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Mentoring Programs: Is there a Difference in Formal vs. Informal?

by: Adele B. Lynn                     PDF Format

Formal Mentoring Programs, in which a particular protégé or “mentee” is paired with a mentor to help him or her learn the ways of the business world, are sprouting in companies everywhere. In fact, in 1998 fifty-nine percent of companies either have or are considering implementing a formal mentoring program in the near future.

Sometimes the mentoring programs have very specific purposes or goals, such as transferring technical knowledge, advancing career goals, learning management savvy, or addressing performance deficiencies. At other times. the goals and objectives are less structured and are determined by the mentor and mentee as the mentoring unfolds.

Unlike formal mentoring programs, informal mentoring just happens. No program, no meetings at attend – just two people whose chemistry is compatible who get together to share ideas and learn. One takes the role of teacher or mentor, the other acts as student or protégé.

So what's the difference between the two? Plenty. Here are the key differences in implementing formal mentoring programs – as well as some pitfalls to avoid.

  • Formal mentoring implies an expectation. If that expectation isn't clear for both the mentor and the mentee, it's very easy at the end of the mentoring cycle to feel that the process was a waste of time.
  • Formal mentoring can be perceived as a threat to or interference with the mentee's boss. Steps must be taken to manage this important interaction with honor.
  • Formal mentoring opens the doors to people who may not normally be mentored through informal channels. That's great - but the mentees may need more encouragement and support throughout the process.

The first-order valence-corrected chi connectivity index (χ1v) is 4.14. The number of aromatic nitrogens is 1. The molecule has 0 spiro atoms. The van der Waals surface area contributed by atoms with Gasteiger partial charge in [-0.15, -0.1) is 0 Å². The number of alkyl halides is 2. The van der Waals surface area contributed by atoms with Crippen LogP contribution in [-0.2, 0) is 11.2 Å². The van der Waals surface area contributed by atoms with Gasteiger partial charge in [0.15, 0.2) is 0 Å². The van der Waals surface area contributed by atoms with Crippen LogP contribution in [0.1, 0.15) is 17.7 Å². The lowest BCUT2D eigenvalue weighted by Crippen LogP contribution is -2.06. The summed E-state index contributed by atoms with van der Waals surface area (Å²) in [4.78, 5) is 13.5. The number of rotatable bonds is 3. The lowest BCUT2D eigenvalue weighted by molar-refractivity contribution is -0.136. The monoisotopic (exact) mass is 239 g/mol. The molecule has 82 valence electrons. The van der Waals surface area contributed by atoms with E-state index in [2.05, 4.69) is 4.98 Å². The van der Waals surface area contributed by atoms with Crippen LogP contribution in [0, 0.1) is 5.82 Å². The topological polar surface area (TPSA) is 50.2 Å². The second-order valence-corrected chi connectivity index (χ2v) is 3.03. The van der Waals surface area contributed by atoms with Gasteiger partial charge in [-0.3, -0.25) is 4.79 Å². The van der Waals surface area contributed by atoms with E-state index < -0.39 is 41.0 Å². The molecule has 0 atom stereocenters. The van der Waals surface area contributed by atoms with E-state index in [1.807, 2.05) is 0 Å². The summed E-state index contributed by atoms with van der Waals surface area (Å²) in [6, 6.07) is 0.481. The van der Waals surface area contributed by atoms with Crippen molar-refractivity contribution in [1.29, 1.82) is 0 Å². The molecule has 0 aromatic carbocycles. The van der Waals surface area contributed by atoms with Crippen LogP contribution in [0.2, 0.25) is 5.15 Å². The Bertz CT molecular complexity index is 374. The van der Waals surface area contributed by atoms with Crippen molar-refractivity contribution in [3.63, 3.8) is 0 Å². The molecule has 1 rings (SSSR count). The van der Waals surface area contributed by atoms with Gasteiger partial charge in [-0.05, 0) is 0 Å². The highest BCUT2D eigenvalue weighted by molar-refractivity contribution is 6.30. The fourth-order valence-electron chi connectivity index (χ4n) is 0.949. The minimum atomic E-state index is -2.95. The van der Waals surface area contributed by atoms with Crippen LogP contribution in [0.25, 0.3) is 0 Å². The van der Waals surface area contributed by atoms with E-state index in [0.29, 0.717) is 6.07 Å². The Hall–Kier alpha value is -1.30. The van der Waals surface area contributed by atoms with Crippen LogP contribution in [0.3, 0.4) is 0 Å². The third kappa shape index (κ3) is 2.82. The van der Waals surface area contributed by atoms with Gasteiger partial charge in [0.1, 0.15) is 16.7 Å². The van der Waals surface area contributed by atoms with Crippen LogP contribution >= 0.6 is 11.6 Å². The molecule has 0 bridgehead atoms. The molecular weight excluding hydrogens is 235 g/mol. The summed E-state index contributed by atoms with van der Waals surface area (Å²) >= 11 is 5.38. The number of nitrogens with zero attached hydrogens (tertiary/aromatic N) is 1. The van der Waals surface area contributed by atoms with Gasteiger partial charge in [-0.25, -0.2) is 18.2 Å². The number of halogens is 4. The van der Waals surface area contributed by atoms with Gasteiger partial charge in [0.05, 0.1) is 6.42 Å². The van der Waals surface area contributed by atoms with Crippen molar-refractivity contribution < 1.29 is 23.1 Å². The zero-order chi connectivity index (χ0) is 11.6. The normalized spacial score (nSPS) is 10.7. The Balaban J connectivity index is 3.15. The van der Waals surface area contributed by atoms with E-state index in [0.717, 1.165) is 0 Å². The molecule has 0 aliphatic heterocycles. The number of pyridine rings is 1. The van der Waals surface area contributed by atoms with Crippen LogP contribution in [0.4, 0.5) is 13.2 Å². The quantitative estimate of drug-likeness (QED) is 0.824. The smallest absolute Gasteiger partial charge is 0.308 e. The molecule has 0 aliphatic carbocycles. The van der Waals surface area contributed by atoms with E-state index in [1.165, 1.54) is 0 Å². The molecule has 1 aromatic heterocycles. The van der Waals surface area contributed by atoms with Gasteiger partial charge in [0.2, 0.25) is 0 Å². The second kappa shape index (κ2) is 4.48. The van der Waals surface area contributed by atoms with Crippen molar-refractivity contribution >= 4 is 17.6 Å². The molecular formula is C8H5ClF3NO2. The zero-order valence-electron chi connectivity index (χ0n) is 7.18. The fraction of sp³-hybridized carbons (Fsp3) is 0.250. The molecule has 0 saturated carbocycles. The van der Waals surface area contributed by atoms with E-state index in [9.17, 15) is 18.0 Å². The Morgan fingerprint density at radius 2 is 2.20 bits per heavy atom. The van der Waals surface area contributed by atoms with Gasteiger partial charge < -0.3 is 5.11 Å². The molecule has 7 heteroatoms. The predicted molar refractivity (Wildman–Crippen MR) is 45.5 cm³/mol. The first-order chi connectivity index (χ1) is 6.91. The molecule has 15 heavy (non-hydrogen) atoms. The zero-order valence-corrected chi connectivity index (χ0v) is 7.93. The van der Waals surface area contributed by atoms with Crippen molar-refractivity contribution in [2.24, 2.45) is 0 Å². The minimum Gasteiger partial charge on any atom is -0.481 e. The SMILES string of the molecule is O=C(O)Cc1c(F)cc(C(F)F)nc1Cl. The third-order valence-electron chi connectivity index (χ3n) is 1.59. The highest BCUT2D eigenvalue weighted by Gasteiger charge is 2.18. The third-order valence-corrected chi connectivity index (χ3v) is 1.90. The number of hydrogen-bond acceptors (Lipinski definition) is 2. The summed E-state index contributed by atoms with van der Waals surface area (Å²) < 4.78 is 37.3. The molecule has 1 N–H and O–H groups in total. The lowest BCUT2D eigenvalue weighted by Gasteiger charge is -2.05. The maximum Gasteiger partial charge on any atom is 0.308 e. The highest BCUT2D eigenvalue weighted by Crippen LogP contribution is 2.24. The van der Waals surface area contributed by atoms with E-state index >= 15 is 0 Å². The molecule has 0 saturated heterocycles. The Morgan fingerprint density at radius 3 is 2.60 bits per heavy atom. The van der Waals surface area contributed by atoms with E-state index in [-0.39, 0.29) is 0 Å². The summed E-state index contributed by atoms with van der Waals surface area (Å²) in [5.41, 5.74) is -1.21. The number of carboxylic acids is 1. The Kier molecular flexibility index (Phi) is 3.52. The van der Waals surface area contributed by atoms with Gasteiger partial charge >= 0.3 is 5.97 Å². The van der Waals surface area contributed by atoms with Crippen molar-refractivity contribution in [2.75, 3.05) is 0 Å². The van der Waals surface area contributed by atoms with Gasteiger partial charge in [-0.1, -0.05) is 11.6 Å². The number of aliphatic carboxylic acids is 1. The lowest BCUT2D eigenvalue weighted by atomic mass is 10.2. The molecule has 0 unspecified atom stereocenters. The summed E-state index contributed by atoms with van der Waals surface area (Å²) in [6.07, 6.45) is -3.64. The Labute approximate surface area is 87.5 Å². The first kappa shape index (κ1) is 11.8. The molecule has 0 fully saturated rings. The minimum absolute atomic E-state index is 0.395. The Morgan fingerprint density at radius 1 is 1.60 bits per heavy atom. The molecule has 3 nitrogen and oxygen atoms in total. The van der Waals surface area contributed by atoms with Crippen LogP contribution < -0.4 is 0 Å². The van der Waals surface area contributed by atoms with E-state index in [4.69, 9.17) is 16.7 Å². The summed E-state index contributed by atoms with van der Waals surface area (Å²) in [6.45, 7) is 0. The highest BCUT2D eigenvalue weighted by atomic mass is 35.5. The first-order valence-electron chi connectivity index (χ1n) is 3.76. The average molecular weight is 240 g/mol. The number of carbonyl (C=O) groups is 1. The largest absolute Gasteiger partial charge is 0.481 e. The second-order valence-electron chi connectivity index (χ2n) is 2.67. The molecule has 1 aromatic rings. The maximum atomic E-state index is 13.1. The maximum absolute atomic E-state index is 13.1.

• Formal mentoring usually has some type of time limit or time expectation. Time can become a serious problem if mentor and mentee do not discipline themselves to meet regularly.
  • Formal mentoring relationships are sometimes “arranged.” Those relationships can work out fine, or they can be mismatched and filled with concerns and problems. Great care must be taken to insure proper matching on mentor pairs.
  • Unlike informal mentoring, there isn't necessarily a trust bond that is present between mentor and mentee in a formal mentoring relationship. This takes time and skill to develop.
  • Formal mentoring should include a training or orientation session for both the mentor and the mentee. It's necessary to clarify roles and expectations and to give both mentor and mentee a roadmap for success.
  • Formal mentoring programs need regular reminders and pick-me-ups to keep people focused and motivated. Newsletters, posters, and reminders are sometimes useful tools to energize the mentoring process.

With appropriate care, formal mentoring programs can be as successful as informal mentoring. In fact, formal mentoring can prove more fruitful if the organization has specific goals in mind for launching the mentoring programs. Most importantly, mentoring honors the human factor in business and holds sacred the magic that can occur when people touch the human spirit to bring out the best in one another.

© 1998. Adele B. Lynn. All rights reserved.

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